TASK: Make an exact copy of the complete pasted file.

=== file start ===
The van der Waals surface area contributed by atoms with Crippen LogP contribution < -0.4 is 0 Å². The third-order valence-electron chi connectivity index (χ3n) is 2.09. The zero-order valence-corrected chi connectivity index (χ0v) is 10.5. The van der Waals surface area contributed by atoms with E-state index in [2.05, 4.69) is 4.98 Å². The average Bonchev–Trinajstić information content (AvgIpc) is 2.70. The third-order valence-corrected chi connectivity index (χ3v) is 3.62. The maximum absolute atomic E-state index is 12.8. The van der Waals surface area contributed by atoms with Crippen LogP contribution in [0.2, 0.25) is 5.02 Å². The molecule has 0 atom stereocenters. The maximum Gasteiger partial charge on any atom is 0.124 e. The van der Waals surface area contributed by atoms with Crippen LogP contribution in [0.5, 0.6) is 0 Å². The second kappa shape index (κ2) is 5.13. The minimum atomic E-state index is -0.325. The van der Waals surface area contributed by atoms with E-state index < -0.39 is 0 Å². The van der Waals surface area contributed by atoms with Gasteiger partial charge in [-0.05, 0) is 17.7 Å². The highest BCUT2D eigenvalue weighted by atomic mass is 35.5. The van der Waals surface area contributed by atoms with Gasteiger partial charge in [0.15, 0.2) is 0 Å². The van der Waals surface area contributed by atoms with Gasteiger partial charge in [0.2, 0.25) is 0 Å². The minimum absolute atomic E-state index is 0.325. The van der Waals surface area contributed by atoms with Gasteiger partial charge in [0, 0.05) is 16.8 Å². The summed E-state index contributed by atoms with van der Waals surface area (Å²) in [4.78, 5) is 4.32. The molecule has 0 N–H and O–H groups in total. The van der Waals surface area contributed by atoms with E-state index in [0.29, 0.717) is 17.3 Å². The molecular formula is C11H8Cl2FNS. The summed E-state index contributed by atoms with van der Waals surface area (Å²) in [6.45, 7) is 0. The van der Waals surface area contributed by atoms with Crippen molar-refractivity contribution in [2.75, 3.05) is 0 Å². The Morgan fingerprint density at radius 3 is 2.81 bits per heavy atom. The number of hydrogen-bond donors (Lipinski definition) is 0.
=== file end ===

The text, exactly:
The van der Waals surface area contributed by atoms with Crippen LogP contribution < -0.4 is 0 Å². The third-order valence-electron chi connectivity index (χ3n) is 2.09. The zero-order valence-corrected chi connectivity index (χ0v) is 10.5. The van der Waals surface area contributed by atoms with E-state index in [2.05, 4.69) is 4.98 Å². The average Bonchev–Trinajstić information content (AvgIpc) is 2.70. The third-order valence-corrected chi connectivity index (χ3v) is 3.62. The maximum absolute atomic E-state index is 12.8. The van der Waals surface area contributed by atoms with Crippen LogP contribution in [0.2, 0.25) is 5.02 Å². The molecule has 0 atom stereocenters. The maximum Gasteiger partial charge on any atom is 0.124 e. The van der Waals surface area contributed by atoms with Crippen LogP contribution in [0.5, 0.6) is 0 Å². The second kappa shape index (κ2) is 5.13. The minimum atomic E-state index is -0.325. The van der Waals surface area contributed by atoms with E-state index < -0.39 is 0 Å². The van der Waals surface area contributed by atoms with Gasteiger partial charge in [-0.05, 0) is 17.7 Å². The highest BCUT2D eigenvalue weighted by atomic mass is 35.5. The van der Waals surface area contributed by atoms with Gasteiger partial charge in [0.15, 0.2) is 0 Å². The van der Waals surface area contributed by atoms with Gasteiger partial charge in [0.2, 0.25) is 0 Å². The minimum absolute atomic E-state index is 0.325. The van der Waals surface area contributed by atoms with Gasteiger partial charge in [0, 0.05) is 16.8 Å². The summed E-state index contributed by atoms with van der Waals surface area (Å²) in [4.78, 5) is 4.32. The molecule has 0 N–H and O–H groups in total. The van der Waals surface area contributed by atoms with E-state index in [0.29, 0.717) is 17.3 Å². The molecular formula is C11H8Cl2FNS. The summed E-state index contributed by atoms with van der Waals surface area (Å²) in [6.45, 7) is 0. The van der Waals surface area contributed by atoms with Crippen molar-refractivity contribution in [2.75, 3.05) is 0 Å². The Morgan fingerprint density at radius 3 is 2.81 bits per heavy atom. The number of hydrogen-bond donors (Lipinski definition) is 0.